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Eric Ebron throws shade at Matthew Stafford, but doesn’t really throw shade at Matthew Stafford

Nothing to see here, move along.

NFL: Minnesota Vikings at Detroit Lions Raj Mehta-USA TODAY Sports

I know you all want to move on from Eric Ebron so bad right now, and I promise we’ll eventually get to that point in all of our lives (probably when the season start). But there was temporary INTERNET OUTRAGE today when Eric Ebron addressed the Indianapolis Colts’ media on Monday and said this (note: this is paraphrased):

Many, as Bob Kravitz suggests, took this as an insult to Matthew Stafford, who has been throwing passes to Ebron for the first four years of his professional career. I get how this one, non-direct quote from Ebron reads that way, but that’s not at all what this is.

Let’s remember the chain of events here. The Lions parted ways with Eric Ebron, not the other way around. Ebron then spent the next couple weeks searching for a team that he felt was a good match at the right price. He made visits with the Panthers and Colts, while the Patriots also reported some interest.

So when Ebron was given his choice to sign with teams—which obviously didn’t include the Lions—he wanted to play for a quarterback he felt comfortable with. If anything, this is shade at Cam Newton, not Stafford.

Kravitz goes on to suggest that Ebron was implying that the Lions didn’t utilize tight ends to his liking, but, again, that’s Kravitz’s interpretation. Ebron never said that. He did, however, say that new Colts head coach Frank Reich did a good job selling him on how he’ll be used in Indy (note the direct quotes here).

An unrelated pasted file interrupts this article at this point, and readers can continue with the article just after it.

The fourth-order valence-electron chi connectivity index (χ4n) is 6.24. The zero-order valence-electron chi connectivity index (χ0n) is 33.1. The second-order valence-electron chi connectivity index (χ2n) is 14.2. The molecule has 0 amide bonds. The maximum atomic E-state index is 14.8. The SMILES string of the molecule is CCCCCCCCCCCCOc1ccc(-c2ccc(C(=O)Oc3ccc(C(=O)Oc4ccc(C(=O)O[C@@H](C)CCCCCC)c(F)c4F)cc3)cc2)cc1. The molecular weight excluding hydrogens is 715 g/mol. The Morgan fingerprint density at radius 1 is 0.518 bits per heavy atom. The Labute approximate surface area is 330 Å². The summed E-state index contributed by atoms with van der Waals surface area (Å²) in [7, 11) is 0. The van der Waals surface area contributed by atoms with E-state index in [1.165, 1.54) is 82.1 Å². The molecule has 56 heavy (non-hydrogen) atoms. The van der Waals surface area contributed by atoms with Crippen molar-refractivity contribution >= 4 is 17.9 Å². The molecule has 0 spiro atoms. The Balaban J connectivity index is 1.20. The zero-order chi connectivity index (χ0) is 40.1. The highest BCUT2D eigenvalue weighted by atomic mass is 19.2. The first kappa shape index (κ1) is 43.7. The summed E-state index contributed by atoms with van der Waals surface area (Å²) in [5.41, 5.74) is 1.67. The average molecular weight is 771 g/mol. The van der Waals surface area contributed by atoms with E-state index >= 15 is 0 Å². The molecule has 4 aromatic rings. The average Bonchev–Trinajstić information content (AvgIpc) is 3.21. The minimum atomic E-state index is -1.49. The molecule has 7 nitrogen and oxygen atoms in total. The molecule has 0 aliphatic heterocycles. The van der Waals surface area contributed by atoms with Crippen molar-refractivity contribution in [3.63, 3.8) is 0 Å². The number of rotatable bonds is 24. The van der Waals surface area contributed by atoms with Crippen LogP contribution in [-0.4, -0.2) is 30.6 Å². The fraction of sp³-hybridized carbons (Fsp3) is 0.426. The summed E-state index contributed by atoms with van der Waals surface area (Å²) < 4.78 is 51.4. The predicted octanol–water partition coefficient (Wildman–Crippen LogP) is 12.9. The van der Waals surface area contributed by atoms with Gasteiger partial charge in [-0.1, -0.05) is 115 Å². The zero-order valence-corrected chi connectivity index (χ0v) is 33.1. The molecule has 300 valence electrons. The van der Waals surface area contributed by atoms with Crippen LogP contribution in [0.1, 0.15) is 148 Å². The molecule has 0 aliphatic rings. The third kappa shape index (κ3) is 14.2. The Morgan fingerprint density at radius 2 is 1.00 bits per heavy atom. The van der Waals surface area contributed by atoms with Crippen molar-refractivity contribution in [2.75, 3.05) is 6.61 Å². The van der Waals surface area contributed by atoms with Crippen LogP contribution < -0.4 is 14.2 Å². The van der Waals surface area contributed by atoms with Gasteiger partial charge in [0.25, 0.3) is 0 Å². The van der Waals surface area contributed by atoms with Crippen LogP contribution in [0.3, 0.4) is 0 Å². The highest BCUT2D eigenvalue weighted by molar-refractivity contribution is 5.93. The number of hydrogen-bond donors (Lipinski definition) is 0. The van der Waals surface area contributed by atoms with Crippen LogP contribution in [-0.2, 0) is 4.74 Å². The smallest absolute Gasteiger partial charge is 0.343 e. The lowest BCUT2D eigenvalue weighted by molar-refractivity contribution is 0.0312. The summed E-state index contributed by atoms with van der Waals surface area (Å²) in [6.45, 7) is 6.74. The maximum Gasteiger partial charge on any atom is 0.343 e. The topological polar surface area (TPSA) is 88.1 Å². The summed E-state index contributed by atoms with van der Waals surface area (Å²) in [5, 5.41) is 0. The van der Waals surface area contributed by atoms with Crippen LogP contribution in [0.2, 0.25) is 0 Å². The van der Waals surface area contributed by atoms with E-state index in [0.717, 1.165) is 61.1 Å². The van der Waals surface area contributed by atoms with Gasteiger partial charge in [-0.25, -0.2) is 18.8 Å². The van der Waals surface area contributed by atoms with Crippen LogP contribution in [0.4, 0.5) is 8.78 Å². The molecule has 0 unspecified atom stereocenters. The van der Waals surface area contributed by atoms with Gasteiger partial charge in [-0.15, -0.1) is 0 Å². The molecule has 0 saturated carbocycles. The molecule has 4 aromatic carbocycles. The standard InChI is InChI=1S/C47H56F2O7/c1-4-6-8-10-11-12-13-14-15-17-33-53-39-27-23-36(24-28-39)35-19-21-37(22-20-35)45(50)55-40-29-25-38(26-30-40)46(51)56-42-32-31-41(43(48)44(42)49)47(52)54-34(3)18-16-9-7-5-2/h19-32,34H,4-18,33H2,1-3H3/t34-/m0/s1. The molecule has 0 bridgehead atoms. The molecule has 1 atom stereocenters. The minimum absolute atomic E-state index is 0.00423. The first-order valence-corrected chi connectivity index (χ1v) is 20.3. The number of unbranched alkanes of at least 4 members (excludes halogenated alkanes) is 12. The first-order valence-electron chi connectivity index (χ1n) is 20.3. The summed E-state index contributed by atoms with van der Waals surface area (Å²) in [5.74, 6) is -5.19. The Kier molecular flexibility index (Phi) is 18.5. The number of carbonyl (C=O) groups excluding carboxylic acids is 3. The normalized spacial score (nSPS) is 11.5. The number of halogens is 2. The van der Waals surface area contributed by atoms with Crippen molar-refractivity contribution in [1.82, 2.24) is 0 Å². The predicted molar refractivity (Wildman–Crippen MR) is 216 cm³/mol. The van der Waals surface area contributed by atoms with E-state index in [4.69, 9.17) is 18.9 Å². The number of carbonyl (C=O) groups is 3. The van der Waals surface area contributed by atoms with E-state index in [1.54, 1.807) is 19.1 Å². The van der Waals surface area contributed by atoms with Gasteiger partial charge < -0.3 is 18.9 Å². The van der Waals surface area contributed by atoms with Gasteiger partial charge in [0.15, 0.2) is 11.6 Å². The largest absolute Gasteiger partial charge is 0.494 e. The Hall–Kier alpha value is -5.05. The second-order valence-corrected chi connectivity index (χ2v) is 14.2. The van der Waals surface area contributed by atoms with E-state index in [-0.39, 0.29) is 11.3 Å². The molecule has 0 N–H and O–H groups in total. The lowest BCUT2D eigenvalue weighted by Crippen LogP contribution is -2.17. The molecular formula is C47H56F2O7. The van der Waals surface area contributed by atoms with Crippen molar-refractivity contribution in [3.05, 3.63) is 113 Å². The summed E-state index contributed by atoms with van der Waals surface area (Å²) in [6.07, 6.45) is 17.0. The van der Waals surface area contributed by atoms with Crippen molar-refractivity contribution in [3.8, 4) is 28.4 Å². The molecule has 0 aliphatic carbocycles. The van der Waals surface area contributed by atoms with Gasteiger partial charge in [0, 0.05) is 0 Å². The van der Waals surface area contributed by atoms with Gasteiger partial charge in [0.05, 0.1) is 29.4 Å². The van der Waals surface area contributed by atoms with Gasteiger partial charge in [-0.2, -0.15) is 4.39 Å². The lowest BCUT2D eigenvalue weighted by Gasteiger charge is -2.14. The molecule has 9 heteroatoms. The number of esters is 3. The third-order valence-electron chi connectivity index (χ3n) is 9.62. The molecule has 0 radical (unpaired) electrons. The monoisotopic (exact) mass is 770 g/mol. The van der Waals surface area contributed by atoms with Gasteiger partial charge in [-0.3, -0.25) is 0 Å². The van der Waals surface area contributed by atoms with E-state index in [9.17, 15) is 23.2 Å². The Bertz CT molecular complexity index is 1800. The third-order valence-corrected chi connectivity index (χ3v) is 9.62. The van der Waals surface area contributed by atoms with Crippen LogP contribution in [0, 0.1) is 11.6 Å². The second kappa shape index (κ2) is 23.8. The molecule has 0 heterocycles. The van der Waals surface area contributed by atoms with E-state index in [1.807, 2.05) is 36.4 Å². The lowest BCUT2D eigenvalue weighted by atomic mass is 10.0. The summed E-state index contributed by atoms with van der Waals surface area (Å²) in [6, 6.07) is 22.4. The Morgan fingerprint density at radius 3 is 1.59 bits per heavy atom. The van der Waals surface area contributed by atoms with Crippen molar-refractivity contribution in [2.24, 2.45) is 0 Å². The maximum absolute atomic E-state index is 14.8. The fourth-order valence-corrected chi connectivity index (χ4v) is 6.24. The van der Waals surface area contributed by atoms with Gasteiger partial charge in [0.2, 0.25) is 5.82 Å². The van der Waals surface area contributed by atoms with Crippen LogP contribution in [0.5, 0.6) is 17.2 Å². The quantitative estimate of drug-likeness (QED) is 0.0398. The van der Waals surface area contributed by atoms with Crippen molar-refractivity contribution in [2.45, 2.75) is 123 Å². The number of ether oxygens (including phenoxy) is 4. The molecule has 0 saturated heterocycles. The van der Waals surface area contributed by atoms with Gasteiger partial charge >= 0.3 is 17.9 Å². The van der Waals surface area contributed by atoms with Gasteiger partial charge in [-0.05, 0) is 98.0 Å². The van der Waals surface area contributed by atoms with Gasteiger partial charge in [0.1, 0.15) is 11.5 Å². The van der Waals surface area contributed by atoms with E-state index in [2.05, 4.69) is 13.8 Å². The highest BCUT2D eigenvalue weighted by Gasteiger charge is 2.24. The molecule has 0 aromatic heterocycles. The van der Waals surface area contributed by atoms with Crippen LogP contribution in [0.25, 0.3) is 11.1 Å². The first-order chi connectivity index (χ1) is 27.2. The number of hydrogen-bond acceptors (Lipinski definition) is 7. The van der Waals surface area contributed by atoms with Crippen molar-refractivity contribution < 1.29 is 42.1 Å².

I listened to the entire press conference (you can here), and Ebron doesn’t mention Detroit once during the entire thing. If there’s a point in which he throws shade at the Lions it’s here. When asked if he thinks the tight end position will be a focal point of Colts offense, here’s what Ebron said.

“I hope so. I hope so. That would be refreshing.”

Ebron could very well be complaining that he wasn’t utilized to his best degree in Detroit, and maybe he has an argument there. Last year, he finished 10th among tight end targets in the league, but before that, the highest he ranked was 14th. Of course, Ebron’s up-and-down play may not have ever warranted that much focus, especially when the Lions were getting so much production out of guys like Golden Tate and Marvin Jones Jr.

Regardless, there’s just not much here to get upset about. While there are plenty of reasons for Lions fans to be frustrated with Ebron, whether its his inconsistent play or his online spats with Lions fans, this is a non-controversy.

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